• Hose material
    Metal cores are a good choice for general needs. Metal core hoses are rated for temperatures between -325° and 850° F, which sometimes makes them the only material choice for extreme temperatures. Silicone, on the other hand, is a common choice for sanitary applications because of the material’s flexibility. However, silicone has limited chemical compatibility and is absorptive, which can lead to contamination. Because of silicone’s drawbacks, it’s being replaced by fluoropolymer cores in sanitary applications. PTFE, PFA and FEP are three common fluoropolymers, with slightly higher temperature ratings than silicone. Additionally, thermoplastic (nylon) hoses are commonly used in hydraulic applications because they can withstand high pressures, and rubber hoses are an economical, general purpose choice used mostly in low-pressure applications.

3. Consider Your System Specifications

Now consider the material and type of end connection in your system to which the hose is being connected. The material of the system and hose end connections should be the same. Many types of end connections are similar in appearance, but they may have minor dimensional or thread differences—meaning they are not truly interchangeable.

Some other miscellaneous items to consider when selecting the proper hose end connection types:

  • Think about the ease of installation and/or permanence. How often will these end connections need to be replaced? How difficult will it be to replace them regularly, if needed?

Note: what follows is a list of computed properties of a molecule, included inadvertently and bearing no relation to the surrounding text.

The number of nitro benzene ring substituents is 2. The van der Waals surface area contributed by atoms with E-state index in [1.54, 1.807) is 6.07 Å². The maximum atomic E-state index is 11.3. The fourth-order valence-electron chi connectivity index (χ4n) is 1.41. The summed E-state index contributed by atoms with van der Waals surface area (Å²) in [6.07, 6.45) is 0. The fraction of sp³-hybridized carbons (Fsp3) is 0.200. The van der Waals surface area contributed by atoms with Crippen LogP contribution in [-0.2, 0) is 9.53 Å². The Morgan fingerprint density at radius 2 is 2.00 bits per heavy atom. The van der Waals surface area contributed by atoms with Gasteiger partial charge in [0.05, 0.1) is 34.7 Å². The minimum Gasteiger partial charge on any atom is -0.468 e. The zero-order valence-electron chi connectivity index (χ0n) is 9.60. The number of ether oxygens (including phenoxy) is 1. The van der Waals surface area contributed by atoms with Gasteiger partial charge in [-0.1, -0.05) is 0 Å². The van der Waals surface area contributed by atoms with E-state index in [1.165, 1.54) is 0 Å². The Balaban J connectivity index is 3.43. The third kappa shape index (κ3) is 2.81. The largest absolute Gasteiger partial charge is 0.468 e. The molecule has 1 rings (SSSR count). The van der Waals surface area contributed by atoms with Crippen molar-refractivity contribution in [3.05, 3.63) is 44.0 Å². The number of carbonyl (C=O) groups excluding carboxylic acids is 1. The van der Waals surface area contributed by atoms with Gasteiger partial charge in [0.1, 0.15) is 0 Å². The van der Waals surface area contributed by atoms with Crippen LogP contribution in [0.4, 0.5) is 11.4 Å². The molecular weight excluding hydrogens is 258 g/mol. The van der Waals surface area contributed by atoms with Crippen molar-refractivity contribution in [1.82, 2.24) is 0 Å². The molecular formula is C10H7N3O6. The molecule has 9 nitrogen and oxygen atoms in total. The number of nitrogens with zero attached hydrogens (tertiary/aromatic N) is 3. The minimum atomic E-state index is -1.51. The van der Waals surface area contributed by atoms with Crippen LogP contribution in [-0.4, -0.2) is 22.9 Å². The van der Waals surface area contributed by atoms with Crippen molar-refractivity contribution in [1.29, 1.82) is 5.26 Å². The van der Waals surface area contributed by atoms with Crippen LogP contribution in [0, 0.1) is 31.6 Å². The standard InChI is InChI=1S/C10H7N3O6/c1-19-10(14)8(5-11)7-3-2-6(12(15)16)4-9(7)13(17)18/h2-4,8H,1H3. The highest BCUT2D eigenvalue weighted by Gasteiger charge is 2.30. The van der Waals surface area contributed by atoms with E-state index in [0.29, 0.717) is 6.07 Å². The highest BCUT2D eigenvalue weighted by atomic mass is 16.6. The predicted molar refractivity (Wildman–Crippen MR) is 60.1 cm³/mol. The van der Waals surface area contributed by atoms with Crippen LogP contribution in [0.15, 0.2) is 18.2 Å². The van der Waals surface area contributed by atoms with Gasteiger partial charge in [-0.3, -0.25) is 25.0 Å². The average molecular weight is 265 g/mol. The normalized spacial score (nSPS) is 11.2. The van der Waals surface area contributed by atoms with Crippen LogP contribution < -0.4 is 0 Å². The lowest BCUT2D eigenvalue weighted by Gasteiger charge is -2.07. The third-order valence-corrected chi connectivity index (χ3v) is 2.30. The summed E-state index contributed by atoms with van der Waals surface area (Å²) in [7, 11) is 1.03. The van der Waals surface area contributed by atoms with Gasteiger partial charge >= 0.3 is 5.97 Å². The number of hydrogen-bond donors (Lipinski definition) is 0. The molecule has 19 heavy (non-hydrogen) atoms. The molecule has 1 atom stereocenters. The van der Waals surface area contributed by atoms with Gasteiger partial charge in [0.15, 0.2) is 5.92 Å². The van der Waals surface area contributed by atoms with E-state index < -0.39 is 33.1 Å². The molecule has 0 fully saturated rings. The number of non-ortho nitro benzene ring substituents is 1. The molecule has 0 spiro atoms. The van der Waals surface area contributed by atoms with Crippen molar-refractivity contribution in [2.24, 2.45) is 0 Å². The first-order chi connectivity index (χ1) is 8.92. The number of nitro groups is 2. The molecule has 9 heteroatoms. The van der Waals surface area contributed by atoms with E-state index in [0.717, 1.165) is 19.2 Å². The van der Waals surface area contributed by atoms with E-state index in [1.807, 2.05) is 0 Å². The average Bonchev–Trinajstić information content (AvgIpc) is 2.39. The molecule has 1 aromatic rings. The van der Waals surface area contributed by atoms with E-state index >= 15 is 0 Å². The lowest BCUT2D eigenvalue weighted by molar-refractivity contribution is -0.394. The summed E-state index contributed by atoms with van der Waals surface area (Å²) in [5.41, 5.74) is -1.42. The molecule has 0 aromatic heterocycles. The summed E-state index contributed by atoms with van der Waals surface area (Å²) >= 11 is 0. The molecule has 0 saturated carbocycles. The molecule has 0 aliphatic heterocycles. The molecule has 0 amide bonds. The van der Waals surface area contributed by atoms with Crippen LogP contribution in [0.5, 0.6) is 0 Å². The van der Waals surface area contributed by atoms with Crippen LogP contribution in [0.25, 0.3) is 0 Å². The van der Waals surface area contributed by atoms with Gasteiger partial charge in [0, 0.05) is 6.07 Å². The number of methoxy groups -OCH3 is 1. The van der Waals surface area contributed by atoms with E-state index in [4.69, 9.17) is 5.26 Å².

• Think about inventory simplification. While fluid system performance, compatibility and specifications are primary concerns when selecting hose end connections, it’s smart to also consider the operational impact of your selections. Consider exploring how to more easily store components and how to streamline the reordering process, or how to consolidate vendors and component OEMs.
  • Consider the cost of your hose end connections. Cost is always a consideration when selecting components for your fluid system, but remember to consider the lifetime cost of frequent replacements that could undermine the up-front savings of cheaper components.

The considerations for flexible hose end connection types above are not foolproof, however. It is up to the individual design engineer to evaluate the total fluid system design when selecting end connections and other components.

Swagelok Product Selection Tools

Swagelok has a number of product selection tools available for use online, including:

  • Cv-Calculator – for help calculating Cv and flow for regulators and other components
  • CAD-Templates – more than 1 million Swagelok CAD templates and sales drawings in 2D and 3D file formats
  • Regulator Flow Curve Generator – a tool to provide your unique flow curve based on a set of user-specified application parameters for RHPS series regulators
  • MPC Configurator – software for configuring custom modular platform component systems
  • Material Selection Guide – for help simplifying the selection of materials

For additional help with product selection to design your fluid system, contact your local Swagelok sales and service center.